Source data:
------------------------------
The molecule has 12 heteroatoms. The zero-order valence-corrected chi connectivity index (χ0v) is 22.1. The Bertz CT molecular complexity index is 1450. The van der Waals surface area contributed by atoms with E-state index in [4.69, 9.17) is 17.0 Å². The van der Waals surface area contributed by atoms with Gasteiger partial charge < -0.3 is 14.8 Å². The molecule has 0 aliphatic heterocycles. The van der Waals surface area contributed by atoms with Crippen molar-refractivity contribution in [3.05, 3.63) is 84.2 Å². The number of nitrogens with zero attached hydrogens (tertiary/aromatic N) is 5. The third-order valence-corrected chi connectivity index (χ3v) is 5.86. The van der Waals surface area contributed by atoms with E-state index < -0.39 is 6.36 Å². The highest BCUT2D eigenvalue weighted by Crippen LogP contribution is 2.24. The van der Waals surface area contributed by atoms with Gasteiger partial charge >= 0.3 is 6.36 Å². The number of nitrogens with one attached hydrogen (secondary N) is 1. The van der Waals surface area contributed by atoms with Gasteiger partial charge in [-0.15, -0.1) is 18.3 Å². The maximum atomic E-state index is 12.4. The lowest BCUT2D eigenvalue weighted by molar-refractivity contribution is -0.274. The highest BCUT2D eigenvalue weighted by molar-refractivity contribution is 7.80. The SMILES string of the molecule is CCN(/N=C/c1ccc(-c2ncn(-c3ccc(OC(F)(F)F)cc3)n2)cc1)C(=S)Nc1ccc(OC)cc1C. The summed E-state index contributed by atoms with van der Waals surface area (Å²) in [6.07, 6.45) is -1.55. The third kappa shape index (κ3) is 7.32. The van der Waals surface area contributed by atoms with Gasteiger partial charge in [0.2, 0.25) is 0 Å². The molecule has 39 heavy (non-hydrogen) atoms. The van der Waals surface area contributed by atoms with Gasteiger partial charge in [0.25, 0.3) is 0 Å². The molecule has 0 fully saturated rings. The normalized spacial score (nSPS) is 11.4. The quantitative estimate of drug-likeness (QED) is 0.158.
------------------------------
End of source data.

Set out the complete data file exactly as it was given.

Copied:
The molecule has 12 heteroatoms. The zero-order valence-corrected chi connectivity index (χ0v) is 22.1. The Bertz CT molecular complexity index is 1450. The van der Waals surface area contributed by atoms with E-state index in [4.69, 9.17) is 17.0 Å². The van der Waals surface area contributed by atoms with Gasteiger partial charge < -0.3 is 14.8 Å². The molecule has 0 aliphatic heterocycles. The van der Waals surface area contributed by atoms with Crippen molar-refractivity contribution in [3.05, 3.63) is 84.2 Å². The number of nitrogens with zero attached hydrogens (tertiary/aromatic N) is 5. The third-order valence-corrected chi connectivity index (χ3v) is 5.86. The van der Waals surface area contributed by atoms with E-state index < -0.39 is 6.36 Å². The highest BCUT2D eigenvalue weighted by Crippen LogP contribution is 2.24. The van der Waals surface area contributed by atoms with Gasteiger partial charge >= 0.3 is 6.36 Å². The number of nitrogens with one attached hydrogen (secondary N) is 1. The van der Waals surface area contributed by atoms with Gasteiger partial charge in [-0.15, -0.1) is 18.3 Å². The maximum atomic E-state index is 12.4. The lowest BCUT2D eigenvalue weighted by molar-refractivity contribution is -0.274. The highest BCUT2D eigenvalue weighted by molar-refractivity contribution is 7.80. The SMILES string of the molecule is CCN(/N=C/c1ccc(-c2ncn(-c3ccc(OC(F)(F)F)cc3)n2)cc1)C(=S)Nc1ccc(OC)cc1C. The summed E-state index contributed by atoms with van der Waals surface area (Å²) in [6.07, 6.45) is -1.55. The third kappa shape index (κ3) is 7.32. The van der Waals surface area contributed by atoms with Gasteiger partial charge in [0.2, 0.25) is 0 Å². The molecule has 39 heavy (non-hydrogen) atoms. The van der Waals surface area contributed by atoms with Gasteiger partial charge in [0.25, 0.3) is 0 Å². The molecule has 0 fully saturated rings. The normalized spacial score (nSPS) is 11.4. The quantitative estimate of drug-likeness (QED) is 0.158.